- مبلغ: ۸۶,۰۰۰ تومان
- مبلغ: ۹۱,۰۰۰ تومان
We analyze how knowledge, learning, and strategic intent shape export intensity during the period surrounding the initiation of export activities in small, independent firms. Our research is conducted on a sample of small firms started in Andalusia, a region characterized by a lower proportion of exporting firms. By examining the interplay among different forms of knowledge and learning we extend stage and international entrepreneurship models of the internationalization process. We find that in addition to the expected direct effects of learning, different forms of knowledge and learning interact to shape the pace of internationalization. Additionally, we find that pre-existing foreign knowledge influences export intensity in younger firms, but not in older ones; and, that the effects of vicarious learning and experiential learning on export intensity are conditioned by firms’ strategic intentions. We discuss the meaning of our results and suggest avenues for future study.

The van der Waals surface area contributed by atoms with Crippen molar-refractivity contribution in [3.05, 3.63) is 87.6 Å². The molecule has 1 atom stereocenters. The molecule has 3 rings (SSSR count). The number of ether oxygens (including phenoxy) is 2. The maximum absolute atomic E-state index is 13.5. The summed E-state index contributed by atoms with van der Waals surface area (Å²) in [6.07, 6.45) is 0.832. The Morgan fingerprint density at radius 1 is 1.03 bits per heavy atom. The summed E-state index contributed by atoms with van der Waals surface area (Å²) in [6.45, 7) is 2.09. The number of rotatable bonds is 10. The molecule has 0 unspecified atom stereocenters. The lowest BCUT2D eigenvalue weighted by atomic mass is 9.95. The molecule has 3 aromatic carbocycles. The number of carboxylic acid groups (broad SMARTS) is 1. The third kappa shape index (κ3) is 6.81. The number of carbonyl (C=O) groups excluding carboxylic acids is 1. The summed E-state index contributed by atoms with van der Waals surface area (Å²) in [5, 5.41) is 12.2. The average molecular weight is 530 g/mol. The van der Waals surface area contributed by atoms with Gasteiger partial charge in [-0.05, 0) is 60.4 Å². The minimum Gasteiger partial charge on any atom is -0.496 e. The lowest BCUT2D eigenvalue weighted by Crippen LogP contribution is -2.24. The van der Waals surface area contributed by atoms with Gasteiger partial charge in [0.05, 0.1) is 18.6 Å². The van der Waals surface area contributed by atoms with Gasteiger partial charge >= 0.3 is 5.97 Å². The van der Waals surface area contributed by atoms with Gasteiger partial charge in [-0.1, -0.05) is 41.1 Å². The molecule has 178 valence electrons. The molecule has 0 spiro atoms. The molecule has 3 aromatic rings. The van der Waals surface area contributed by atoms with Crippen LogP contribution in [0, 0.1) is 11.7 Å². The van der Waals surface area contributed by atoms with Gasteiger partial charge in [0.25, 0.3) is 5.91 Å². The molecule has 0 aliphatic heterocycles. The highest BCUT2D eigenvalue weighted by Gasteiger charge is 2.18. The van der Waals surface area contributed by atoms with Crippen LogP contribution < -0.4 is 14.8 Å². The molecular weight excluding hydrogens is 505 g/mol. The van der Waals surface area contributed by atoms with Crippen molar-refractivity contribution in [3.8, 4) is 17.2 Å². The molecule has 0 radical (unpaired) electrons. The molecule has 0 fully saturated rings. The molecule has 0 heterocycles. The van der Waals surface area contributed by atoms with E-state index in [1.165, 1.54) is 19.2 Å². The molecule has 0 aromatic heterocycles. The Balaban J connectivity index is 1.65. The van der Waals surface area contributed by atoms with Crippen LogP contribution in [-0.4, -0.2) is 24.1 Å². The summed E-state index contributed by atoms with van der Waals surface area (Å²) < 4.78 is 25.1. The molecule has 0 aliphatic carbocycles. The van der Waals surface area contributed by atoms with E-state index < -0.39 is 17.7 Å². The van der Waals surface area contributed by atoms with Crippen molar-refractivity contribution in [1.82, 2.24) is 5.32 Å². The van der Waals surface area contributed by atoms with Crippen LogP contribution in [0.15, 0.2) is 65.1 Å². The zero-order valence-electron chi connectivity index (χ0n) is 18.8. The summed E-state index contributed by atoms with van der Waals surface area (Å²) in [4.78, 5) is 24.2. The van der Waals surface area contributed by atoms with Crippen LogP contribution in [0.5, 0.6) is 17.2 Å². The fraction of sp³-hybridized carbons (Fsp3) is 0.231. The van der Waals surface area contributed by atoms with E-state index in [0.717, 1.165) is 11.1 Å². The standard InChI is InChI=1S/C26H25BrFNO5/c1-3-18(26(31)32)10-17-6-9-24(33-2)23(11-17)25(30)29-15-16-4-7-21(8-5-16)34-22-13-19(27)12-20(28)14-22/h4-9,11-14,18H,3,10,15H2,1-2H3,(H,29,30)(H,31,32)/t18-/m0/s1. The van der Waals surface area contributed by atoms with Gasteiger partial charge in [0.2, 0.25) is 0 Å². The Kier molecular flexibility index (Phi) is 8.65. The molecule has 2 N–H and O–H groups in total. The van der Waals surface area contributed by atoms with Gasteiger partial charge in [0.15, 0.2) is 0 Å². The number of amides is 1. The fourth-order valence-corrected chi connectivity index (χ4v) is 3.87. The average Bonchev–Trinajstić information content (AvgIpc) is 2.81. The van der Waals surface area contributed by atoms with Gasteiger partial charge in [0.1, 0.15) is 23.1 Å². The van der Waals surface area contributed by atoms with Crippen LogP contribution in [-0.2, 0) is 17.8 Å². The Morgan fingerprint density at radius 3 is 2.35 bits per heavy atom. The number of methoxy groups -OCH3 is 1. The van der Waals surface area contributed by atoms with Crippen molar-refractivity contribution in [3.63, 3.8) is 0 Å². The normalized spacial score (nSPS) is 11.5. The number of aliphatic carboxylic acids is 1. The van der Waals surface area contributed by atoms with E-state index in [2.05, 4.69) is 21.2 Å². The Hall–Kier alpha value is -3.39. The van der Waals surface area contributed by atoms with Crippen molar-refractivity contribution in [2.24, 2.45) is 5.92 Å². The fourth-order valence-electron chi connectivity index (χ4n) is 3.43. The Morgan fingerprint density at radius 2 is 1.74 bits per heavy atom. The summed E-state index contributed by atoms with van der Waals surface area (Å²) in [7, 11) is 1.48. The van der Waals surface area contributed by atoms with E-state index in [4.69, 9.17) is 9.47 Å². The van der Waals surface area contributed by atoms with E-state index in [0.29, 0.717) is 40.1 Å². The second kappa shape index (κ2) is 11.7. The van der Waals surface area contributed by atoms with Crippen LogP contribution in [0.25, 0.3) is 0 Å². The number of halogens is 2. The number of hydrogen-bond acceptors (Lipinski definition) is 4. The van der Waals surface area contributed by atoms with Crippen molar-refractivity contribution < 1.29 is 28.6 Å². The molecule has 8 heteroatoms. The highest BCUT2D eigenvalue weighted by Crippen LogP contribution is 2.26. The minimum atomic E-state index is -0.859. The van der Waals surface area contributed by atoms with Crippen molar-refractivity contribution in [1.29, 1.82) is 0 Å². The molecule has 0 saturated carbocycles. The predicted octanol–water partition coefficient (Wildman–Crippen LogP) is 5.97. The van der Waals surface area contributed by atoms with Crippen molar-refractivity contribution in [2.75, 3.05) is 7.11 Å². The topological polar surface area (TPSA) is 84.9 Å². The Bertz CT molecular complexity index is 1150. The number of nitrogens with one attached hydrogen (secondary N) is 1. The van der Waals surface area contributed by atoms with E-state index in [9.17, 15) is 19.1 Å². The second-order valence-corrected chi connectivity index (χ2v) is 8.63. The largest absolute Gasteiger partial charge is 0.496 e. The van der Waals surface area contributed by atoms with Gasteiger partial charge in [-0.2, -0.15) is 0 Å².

We sought to broaden the understanding of how knowledge and learning in the period surrounding initial exporting affect the pace of internationalization. We adapted Huber’s (1991) knowledge acquisition typology to conceptualize components of a firm’s foreign knowledge stock and its foreign learning activities. Among other things, we found that search for foreign objective knowledge had much less importance to export intensity when the firm was engaging in high levels of experiential learning; interestingly, we also found that vicarious learning was much more strongly associated with export intensity when experiential learning was high. We also examined how organizational age and organizational intentions served as moderators to the effects of learning, finding that (1) although pre-existing (congenital) knowledge of the firm’s founders does influence the pace of internationalization for firms that start young, such effects do not appear to exist for firms starting export much later in their histories; and (2) the effects of learning activities on export intensity are conditioned by the strategic intentions of the firm. Specifically, higher levels of vicarious and experiential foreign learning are associated with a dramatic increase in export intensity when strategic interest in exporting is high; however, when high levels of vicarious and experiential foreign learning are accompanied by low levels of interest in exporting, the result is actually a decrease in export intensity.